Handed in

Handed in my homework – the mini-assignment I was given. Obviously wouldn’t be right to describe it in full to the general public, so here are a couple of general thoughts:

  1. I had to do things I’ve never done before and explored tools I’ve never used before. Good! I suspect that’s all part of the plan – to make you have to figure out new stuff – and I wonder how much effort goes into picking things that the applicant doesn’t know. Certainly there were two elements in my assignment that didn’t appear in my CV…
  2. The “brief” was a touch vague, again I think deliberately so. Indeed there was even a line saying effectively, “If you’re not sure what to do from these instructions, just use your judgement.” The instructions were clear enough for me to be sure that I understood certain specific objectives, but there were others where it wasn’t clear just how far I should go. Nor was there any indication how much time I was expected to spend on the task. I was asked to get it back within 3-5 days, and on the assumption that many people will be in full-time work while applying, I expect the task is designed to be achievable with a few hours work. Certainly what I would consider the bare minimum to meet my objectives was doable in 3-4 hours, including some fiddling around in knowledgebases working out how to do things new to me. In the end though I probably spent a good 12-15 hours on it – perhaps going further than expected. Or perhaps not! Maybe I’m way off the mark…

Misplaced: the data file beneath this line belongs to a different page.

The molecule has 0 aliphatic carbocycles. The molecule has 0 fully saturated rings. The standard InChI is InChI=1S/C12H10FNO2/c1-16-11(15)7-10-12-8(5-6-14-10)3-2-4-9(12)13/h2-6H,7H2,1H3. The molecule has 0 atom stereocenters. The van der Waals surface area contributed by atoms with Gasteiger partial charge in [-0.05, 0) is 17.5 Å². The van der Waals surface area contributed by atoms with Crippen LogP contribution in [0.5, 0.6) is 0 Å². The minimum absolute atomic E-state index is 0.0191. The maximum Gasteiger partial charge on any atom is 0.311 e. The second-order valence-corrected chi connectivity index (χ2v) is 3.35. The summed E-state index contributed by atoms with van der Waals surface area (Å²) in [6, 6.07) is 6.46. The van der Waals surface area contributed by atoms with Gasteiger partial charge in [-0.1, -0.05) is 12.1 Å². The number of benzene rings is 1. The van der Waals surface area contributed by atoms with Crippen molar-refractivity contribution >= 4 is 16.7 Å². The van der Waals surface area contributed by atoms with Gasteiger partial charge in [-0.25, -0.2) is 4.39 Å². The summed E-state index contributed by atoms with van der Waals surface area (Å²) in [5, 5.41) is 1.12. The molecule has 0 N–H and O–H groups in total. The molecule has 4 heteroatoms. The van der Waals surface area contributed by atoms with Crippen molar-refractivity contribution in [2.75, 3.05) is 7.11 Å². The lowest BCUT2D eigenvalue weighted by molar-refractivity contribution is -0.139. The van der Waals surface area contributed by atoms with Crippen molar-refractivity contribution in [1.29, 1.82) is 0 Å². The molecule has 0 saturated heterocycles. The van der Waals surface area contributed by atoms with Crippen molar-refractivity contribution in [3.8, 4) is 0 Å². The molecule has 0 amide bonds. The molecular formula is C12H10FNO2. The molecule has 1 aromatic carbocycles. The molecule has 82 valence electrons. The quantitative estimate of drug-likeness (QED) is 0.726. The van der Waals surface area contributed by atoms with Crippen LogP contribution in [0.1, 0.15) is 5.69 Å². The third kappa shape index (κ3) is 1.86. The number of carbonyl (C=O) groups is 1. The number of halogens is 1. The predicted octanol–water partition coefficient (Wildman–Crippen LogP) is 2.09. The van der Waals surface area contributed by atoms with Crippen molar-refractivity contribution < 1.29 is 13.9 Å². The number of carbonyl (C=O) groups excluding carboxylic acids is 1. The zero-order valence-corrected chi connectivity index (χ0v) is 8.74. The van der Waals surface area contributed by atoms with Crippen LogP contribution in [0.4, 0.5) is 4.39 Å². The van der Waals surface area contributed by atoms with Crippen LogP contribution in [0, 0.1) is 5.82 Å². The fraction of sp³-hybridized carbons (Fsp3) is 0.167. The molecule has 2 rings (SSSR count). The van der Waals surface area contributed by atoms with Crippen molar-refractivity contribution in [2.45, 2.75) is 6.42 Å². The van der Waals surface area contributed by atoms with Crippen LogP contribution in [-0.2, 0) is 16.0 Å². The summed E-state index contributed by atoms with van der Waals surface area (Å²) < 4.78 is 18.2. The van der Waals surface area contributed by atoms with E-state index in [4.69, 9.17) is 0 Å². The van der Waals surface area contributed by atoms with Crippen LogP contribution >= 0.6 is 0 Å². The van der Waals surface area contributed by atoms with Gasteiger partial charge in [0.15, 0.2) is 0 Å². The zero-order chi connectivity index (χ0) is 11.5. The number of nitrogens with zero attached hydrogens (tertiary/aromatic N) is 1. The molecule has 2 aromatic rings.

3. It was fun! So much better than doing an interview. I remember when I was trying to coach myself into being a better writer, the single best piece of advice I got (from everyone and everywhere) was “Show, don’t tell” – and that has to apply when recruitment too, surely. Kudos to Automattic for figuring it out and giving people an opportunity to do some showing.

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